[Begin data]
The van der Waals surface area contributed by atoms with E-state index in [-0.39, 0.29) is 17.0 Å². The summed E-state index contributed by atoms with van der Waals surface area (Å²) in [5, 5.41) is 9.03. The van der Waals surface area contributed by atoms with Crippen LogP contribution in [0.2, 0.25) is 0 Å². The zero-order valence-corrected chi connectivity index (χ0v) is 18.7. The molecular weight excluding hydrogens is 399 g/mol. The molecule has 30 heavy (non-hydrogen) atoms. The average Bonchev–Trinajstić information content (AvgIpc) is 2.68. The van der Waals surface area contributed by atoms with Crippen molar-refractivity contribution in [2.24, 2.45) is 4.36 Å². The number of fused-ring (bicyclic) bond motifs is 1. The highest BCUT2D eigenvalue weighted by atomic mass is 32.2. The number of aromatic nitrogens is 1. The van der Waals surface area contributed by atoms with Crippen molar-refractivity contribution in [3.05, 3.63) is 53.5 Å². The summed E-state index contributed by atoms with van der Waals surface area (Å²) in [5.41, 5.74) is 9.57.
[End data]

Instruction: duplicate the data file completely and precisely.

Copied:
The van der Waals surface area contributed by atoms with E-state index in [-0.39, 0.29) is 17.0 Å². The summed E-state index contributed by atoms with van der Waals surface area (Å²) in [5, 5.41) is 9.03. The van der Waals surface area contributed by atoms with Crippen LogP contribution in [0.2, 0.25) is 0 Å². The zero-order valence-corrected chi connectivity index (χ0v) is 18.7. The molecular weight excluding hydrogens is 399 g/mol. The molecule has 30 heavy (non-hydrogen) atoms. The average Bonchev–Trinajstić information content (AvgIpc) is 2.68. The van der Waals surface area contributed by atoms with Crippen molar-refractivity contribution in [2.24, 2.45) is 4.36 Å². The number of fused-ring (bicyclic) bond motifs is 1. The highest BCUT2D eigenvalue weighted by atomic mass is 32.2. The number of aromatic nitrogens is 1. The van der Waals surface area contributed by atoms with Crippen molar-refractivity contribution in [3.05, 3.63) is 53.5 Å². The summed E-state index contributed by atoms with van der Waals surface area (Å²) in [5.41, 5.74) is 9.57.